Waleed Aly stands by controversial interview
The Project's Waleed Aly is standing by his controversial TV interview with former AFL star Heritier Lumumba despite the ongoing criticism.
Last month, Channel 10 removed clips of the 2017 sit-down from it's online platforms after footage of Aly doubting Lumumba's claims of racism resurfaced following an investigation which found Collingwood Football Club guilty of "systemic racism".
"No, I don't regret the interview at all," Aly said at the red carpet premiere of Hamilton.
"I was approached to do the interview by his team, we did it. I asked the questions I think had to be asked in the circumstances it was for him to answer. I think that it's been part of the process that has led us to this point.
"I think he's entirely justified to feel vindicated by (the findings)."
At the time, Gold Logie winner Aly and his co-host, Peter Helliar, questioned Lumumba's claim that he was called a "chimp" by his Collingwood teammates between 2005-2014.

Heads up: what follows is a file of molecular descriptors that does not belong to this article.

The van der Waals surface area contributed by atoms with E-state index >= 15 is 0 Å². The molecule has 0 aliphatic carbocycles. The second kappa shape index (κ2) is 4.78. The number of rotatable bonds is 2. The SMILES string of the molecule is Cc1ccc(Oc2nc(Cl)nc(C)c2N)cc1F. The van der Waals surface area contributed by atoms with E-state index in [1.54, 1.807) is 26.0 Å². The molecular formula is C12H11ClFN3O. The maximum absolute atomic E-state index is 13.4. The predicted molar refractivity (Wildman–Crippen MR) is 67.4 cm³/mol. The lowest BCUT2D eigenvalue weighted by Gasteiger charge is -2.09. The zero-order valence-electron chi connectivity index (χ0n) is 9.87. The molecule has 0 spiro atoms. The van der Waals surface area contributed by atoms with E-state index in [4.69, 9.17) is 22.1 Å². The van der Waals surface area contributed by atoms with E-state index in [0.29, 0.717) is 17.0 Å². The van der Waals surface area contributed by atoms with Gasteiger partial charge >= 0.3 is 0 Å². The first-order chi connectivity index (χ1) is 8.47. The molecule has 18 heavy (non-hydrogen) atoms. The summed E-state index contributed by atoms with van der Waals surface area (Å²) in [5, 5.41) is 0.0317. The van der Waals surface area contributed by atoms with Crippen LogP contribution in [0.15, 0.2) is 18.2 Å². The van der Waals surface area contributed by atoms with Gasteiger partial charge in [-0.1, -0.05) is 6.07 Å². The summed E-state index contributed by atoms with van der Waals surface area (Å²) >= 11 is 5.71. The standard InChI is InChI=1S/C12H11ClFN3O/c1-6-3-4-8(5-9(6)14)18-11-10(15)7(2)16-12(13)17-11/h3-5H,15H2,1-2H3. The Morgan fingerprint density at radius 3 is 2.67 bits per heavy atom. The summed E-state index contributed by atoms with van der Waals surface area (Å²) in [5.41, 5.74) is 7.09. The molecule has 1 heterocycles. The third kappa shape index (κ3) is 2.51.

"We can't find anyone who would speak to us who knew of that nickname over a playing career of 10 years," Helliar said in 2017.
"Even if you have to name names, take us into your experience. Paint the picture so we understand it more. Because if you don't do that, then it just sounds like you're smearing an entire club."
In December last year, an independent review commissioned by Collingwood Football Club found evidence of racism within the club and shortly thereafter, Collingwood president Eddie McGuire announced he would be stepping down later this year.
Lumumba responded to the findings on Twitter.
"... CFC's damage control tactics are predictable. They likely include a strategically crafted apology that will attempt to spin its way out of real accountability," he wrote.
"CFC has constantly avoided acknowledging their toxicity and institutional failures, or how they punished me for speaking out and used their power as an institution to publicly discredit me."
ABC Offsiders panellist Gideon Haigh led criticism surrounding The Project after the Collingwood report findings were made public.
"Was it ever seriously so difficult to believe Lumumba? It seems to me the journalists bought readily into the club's campaign to discredit him because of their need for access, because of their general conformity and frankly their whiteness," Haigh said.
Helliar later apologised on Twitter however Aly has not.
"I urge all fans & members to demand better from @CollingwoodFC . This report is heartbreaking. To @iamlumumba I am truly, unequivocally sorry. I should have believed you. I will do better," Helliar wrote.
Originally published as Waleed Aly stands by controversial interview